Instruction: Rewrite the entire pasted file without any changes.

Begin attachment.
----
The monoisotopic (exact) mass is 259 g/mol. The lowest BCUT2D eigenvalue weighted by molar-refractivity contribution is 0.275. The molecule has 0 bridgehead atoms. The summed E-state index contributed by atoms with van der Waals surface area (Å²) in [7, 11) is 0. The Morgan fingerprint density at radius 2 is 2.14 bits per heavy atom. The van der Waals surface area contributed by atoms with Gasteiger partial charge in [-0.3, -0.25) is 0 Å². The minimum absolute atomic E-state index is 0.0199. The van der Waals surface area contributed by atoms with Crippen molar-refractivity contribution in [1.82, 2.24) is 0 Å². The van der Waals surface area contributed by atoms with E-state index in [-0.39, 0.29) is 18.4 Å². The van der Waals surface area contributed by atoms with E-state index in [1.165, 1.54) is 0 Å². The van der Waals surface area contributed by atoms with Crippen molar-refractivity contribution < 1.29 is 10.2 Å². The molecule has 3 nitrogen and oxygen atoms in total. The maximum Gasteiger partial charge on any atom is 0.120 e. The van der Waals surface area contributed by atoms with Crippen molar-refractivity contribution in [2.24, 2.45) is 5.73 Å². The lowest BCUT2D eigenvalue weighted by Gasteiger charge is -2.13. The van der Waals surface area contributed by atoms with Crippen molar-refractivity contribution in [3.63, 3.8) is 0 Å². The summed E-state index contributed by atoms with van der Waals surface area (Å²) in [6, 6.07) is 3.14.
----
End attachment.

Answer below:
The monoisotopic (exact) mass is 259 g/mol. The lowest BCUT2D eigenvalue weighted by molar-refractivity contribution is 0.275. The molecule has 0 bridgehead atoms. The summed E-state index contributed by atoms with van der Waals surface area (Å²) in [7, 11) is 0. The Morgan fingerprint density at radius 2 is 2.14 bits per heavy atom. The van der Waals surface area contributed by atoms with Gasteiger partial charge in [-0.3, -0.25) is 0 Å². The minimum absolute atomic E-state index is 0.0199. The van der Waals surface area contributed by atoms with Crippen molar-refractivity contribution in [1.82, 2.24) is 0 Å². The van der Waals surface area contributed by atoms with E-state index in [-0.39, 0.29) is 18.4 Å². The van der Waals surface area contributed by atoms with E-state index in [1.165, 1.54) is 0 Å². The van der Waals surface area contributed by atoms with Crippen molar-refractivity contribution < 1.29 is 10.2 Å². The molecule has 3 nitrogen and oxygen atoms in total. The maximum Gasteiger partial charge on any atom is 0.120 e. The van der Waals surface area contributed by atoms with Crippen molar-refractivity contribution in [2.24, 2.45) is 5.73 Å². The lowest BCUT2D eigenvalue weighted by Gasteiger charge is -2.13. The van der Waals surface area contributed by atoms with Crippen molar-refractivity contribution in [3.63, 3.8) is 0 Å². The summed E-state index contributed by atoms with van der Waals surface area (Å²) in [6, 6.07) is 3.14.